"S" hooks dragging on the road, leaving a trail of sparks, are a common sight. If you use S hooks, be sure they are securely fastened so that they won't easily come loose (see middle photo, below). Do not simply wrap the chains, thinking they won't come loose-they will. An alternative to fasteners are snap hooks or chain-repair links that positively close. These ensures that safety chains will stay put.
* Tires. Check the inflation of each tire on the trailer. It's easy to overlook a flat or low tire, especially when the trailer has dual tires on each side. Also check for cracks in the rubber, and be sure to inspect the tires of the towing vehicle as well.
* Ramps, drop gates and stands. If you forget to raise the loading ramps or gate, you won't get far before discovering this fact. However, on some trailers, it's possible that a gate or ramp could drop during transport unless properly secured, so be sure to double-check this (see top left photo, page 24). The same goes for the trailer-tongue stand.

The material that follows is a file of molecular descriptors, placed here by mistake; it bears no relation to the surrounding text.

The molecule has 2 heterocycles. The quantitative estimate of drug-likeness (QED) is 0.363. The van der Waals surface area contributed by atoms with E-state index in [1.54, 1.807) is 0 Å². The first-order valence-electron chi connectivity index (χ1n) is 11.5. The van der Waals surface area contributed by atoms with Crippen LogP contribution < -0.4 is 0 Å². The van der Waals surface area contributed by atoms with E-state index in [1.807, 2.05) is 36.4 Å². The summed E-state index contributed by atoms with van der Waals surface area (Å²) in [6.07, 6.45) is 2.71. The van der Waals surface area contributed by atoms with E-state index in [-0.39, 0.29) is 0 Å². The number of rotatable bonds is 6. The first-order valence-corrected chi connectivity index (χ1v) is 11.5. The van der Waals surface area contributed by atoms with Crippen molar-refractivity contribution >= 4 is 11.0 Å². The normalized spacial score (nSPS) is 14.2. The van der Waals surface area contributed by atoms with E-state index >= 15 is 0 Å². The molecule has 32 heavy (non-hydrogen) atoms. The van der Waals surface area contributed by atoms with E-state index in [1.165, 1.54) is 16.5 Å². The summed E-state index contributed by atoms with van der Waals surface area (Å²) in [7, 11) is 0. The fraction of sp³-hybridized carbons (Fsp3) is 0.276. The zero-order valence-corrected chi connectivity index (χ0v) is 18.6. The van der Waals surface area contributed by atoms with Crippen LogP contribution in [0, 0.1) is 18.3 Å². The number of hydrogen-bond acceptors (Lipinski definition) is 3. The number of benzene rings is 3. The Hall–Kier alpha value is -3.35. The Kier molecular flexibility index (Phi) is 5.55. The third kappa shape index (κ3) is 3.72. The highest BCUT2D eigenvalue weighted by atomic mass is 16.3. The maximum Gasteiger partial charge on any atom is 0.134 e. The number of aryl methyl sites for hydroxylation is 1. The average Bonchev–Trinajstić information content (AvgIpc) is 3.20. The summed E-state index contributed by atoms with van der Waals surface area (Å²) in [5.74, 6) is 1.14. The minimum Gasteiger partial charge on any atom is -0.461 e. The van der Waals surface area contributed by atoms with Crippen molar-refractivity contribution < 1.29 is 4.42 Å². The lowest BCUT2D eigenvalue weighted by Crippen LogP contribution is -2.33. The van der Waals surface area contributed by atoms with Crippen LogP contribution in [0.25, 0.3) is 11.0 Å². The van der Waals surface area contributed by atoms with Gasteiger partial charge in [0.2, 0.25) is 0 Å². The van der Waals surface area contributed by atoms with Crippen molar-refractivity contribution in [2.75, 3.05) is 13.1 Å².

Equipment and cargo Whether you're carrying equipment or materials, you must ensure that your cargo is secure during transport.
1. Equipment. When you transport mowers, tractors or other equipment on a flatbed, you must be absolutely sure they are secure.
* Secure equipment. Park all equipment in gear, with the parking brake engaged. Lower the hydraulic implements-buckets, tow-behind or three-point implements, etc. Tighten and secure binders so they will not come loose (see middle photo, below left). (Be sure you know the appropriate points on equipment at which to attach binder chains or straps-they can bend or damage parts not made to handle the stress.) Finally, block the equipment's wheels.
* Distribute weight properly. Many people forget to properly balance weight on the trailer. The load should be slightly heavier to the front of the axles. This prevents the tongue from pulling upward on the hitch. In addition, trailers with a heavy back end tend to "wag" during transport, which can be quite dangerous.